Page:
Aero carbon clinchers with tubeless capabilities that are made in the USA, offer exceptional braking in dry or wet conditions, minimal branding and come with proprietary DT Swiss hubs. That’s a brief description of the Bontrager Aeolus 3 TLR wheels, which I might add, are hands down the best carbon clincher I’ve ever ridden but they come at a price… (more…)
Finding a strong, lightweight, chromoly rack ain’t easy. Especially one that has the light mount on the correct (for US riders) side. That’s why Compass went straight to the source: Japan’s Nitto to fabricate their new rack. It’s got a 22lb carrying capacity, comes in at 167g and yes, has the light mount on the road side, not the shoulder side.
I’m the kind of rider that wears full finger gloves year-round. In dirt at least. So I’m always keen on seeing what companies put out in terms of a lightweight, smartphone-friendly, minimal glove. Cadence has always made solid options and the Establish gloves are the newest to their catalog. The best part is the price: $46. Head to Cadence for more information.
The detail-minded readers of the site might have picked up on this bag last year in my initial review of the Niner RLT9 steel ‘cross bike. The photoset featured the newly designed expandable Outpost frame bag from Blackburn. Now, there are tons of options for bikepacking frame bags out there, but the Outpost had a few details that caught my attention. For one, there’s a water bladder port, an easy to set up divider insert, straps to secure the bag to your frame and a drop-down expansion flap for when you need every square inch. Now, a production frame bag won’t fit your bike as well as a custom one, but the Outpost has enough straps to at least secure it. See more details at Blackburn!
Over the next few weeks, AARN will be producing a number of chainrings in both limited batches and new designs. This particular batch of black and white camo anodizing came a bit early, after a wholesale customer backed out on an order. Their loss, your gain. Swoop one up now at AARN.
As a brand, Brooks has really grown from just making saddles by hand in England. While they continue their British handmade saddle heritage, they’ve also introduced a number of handy bags, for both on and off the bike use. Their latest additions being the Mott Weekender duffel and the Rivington Rucksack. As a part of Brooks’ new Metropolitan collection, these two bags are handmade in Italy and as expected, carry a stout pricetag. Stout, but well worth it in my opinon anyway. See more at Brooks England.
A few good merino crew necks are staples in anyone’s wardrobe. I’ve been wearing a sample of this shirt for about three years. It’s become a favorite shirt for riding, traveling and day to day wear.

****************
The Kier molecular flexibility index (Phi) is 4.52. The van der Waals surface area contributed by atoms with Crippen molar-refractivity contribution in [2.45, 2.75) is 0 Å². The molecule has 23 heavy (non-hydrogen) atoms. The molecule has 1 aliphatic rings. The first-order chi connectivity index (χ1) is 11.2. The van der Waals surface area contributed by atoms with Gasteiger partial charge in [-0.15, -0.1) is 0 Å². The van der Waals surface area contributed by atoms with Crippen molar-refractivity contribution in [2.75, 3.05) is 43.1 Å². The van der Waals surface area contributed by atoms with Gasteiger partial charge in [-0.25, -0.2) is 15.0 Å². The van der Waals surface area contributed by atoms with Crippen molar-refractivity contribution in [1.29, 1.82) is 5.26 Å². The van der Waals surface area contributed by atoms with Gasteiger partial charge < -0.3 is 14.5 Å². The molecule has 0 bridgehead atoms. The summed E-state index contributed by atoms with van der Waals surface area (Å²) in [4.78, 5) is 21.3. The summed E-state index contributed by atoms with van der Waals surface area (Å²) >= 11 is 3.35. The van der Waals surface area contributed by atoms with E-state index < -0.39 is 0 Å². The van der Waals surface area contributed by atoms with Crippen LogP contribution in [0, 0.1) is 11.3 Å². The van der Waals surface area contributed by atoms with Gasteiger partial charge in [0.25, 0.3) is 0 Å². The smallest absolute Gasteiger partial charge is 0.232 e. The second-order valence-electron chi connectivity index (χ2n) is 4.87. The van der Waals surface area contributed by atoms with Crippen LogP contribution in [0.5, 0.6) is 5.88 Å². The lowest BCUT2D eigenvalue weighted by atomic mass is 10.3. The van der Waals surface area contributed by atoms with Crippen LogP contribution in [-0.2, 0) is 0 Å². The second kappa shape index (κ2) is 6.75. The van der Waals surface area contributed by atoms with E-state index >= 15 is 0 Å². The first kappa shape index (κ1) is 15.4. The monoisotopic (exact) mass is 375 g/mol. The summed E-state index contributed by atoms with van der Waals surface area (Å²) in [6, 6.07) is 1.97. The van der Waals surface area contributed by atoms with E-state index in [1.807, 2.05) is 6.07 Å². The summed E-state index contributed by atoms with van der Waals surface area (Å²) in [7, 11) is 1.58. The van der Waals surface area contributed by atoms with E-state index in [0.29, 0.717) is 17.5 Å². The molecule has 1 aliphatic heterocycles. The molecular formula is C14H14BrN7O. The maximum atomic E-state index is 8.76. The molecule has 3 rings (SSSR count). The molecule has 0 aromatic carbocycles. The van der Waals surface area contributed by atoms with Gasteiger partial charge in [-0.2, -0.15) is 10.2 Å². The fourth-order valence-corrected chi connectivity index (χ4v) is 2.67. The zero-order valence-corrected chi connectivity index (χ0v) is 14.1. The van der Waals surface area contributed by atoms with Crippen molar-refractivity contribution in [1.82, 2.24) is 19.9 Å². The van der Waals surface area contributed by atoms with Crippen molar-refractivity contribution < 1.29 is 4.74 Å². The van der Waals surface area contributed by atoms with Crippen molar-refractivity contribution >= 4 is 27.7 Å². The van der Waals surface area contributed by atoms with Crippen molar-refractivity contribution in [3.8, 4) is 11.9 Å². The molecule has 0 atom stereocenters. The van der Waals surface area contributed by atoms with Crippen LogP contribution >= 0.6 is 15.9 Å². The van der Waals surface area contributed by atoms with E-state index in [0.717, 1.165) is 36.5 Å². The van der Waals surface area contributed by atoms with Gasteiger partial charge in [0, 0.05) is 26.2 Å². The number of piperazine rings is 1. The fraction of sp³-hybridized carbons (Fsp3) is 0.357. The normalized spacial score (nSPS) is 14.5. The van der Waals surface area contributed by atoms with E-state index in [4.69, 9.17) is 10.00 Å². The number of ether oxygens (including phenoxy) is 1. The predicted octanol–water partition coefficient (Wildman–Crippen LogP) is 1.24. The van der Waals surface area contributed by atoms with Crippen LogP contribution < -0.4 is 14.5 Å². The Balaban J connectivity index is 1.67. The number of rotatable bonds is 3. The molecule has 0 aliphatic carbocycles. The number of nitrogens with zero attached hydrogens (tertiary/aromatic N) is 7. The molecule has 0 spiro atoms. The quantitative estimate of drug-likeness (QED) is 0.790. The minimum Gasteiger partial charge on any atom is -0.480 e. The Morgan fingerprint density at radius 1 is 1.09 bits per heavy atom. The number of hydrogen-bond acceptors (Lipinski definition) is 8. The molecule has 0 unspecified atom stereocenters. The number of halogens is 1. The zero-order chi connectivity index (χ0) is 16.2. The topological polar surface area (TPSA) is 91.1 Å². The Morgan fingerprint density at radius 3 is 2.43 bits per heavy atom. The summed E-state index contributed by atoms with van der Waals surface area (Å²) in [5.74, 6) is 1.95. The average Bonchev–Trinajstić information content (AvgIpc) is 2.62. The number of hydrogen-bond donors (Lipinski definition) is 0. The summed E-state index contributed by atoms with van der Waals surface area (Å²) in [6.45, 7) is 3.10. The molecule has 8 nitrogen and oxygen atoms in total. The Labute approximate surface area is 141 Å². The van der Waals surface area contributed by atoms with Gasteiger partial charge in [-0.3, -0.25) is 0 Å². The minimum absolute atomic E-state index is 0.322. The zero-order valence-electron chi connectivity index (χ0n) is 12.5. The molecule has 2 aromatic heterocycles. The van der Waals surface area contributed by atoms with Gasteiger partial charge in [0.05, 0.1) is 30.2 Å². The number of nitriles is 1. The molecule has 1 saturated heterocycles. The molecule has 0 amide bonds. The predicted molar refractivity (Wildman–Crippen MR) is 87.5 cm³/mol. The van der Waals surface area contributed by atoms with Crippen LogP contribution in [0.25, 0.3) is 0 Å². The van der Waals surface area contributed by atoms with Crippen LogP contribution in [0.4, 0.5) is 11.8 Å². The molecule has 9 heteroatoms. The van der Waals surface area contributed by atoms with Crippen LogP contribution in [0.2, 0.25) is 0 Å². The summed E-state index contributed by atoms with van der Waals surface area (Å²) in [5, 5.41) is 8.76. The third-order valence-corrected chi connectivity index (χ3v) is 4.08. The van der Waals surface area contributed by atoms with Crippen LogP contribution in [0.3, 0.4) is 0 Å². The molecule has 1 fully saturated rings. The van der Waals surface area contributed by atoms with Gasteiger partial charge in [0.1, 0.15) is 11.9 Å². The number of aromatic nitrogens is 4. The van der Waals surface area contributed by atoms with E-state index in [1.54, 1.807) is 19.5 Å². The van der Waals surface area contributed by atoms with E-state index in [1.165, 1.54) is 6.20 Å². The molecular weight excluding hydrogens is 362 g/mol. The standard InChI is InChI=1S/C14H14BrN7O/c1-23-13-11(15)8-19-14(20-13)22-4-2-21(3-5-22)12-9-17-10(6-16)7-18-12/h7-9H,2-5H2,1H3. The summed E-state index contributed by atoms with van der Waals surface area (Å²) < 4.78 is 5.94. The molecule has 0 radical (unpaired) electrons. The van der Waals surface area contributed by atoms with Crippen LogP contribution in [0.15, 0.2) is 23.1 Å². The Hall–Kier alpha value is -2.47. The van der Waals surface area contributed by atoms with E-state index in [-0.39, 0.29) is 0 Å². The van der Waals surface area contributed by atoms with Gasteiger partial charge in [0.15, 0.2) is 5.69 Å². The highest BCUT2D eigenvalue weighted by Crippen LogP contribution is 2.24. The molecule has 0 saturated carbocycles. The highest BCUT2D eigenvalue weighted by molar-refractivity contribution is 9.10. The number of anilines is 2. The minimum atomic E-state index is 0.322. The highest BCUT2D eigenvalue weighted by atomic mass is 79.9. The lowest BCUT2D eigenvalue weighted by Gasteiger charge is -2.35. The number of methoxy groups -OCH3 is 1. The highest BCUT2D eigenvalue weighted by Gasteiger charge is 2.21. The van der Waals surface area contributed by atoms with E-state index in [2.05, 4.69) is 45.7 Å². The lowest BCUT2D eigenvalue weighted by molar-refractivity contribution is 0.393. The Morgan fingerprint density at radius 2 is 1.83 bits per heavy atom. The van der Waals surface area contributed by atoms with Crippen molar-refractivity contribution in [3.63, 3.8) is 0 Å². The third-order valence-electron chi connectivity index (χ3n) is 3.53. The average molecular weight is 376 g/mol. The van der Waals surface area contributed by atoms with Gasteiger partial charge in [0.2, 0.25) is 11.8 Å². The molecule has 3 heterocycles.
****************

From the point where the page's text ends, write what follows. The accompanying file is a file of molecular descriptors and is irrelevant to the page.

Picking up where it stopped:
The Sector is Mission Workshop’s 18.9 micron 190g/sm Australian Merino Wool crew neck and to give it an extra strong resilience, they spun nylon into the weave. Made in San Francisco and in stock now at Mission Workshop.
I’ve been a fan of the Cambium line from Brooks since its inception, yet was always hesitant to put one on my carbon Argonaut road bike. Why? I dunno, they never really matched the sleek and minimal aesthetic of my bike. Read that as: they never came in black! Now I don’t really care about weight. I’m not a gram counter, especially when it comes to saddles- even though the C13 weighs 259g – less than any of my other saddles. What I like in a ride is comfort without sacrificing aesthetic or most importantly, functionality. A lot of the über weight weenie saddles look scary or don’t fit my sit bones right. Or they’re just too damn stiff.
On the other side of the coin, Brooks saddles have always felt great. Luckily, the Cambium C13 continues this tradition just with an undated material palette. It’s so sleek that it looks great on a road bike (full driveside photo coming soon with another product review,) which I have to say has been feeling a bit neglected as of late. Yet over the past few weeks, since receiving the C13, I’ve been riding my road bike more and more, just to test the saddle’s durability and feel before I even began to think about writing this review. I was worried the C13 would lose the springiness of the other Cambium saddles when adopting the carbon weave, so I was pleasantly surprised to find it give just the right amount. The only bummer was having to track down oversize rail hardware for my ENVE seatpost.
After what I would consider a lot of road riding for this dirt-minded individual, I’m completely satisfied with the C13. It’s elegant enough for a carbon road bike, fits great, and is made in Italy. The C13 saddle is available for $220 at Brooks Dealers of Excellence worldwide or online at Brooks England.
Any questions? Leave them in the comments and check out more photos below. (more…)
Golden Saddle Cyclery has a fully stocked webshop at the moment, featuring products that until this point were only available in-store. Head over to the GSC Webshop to see more.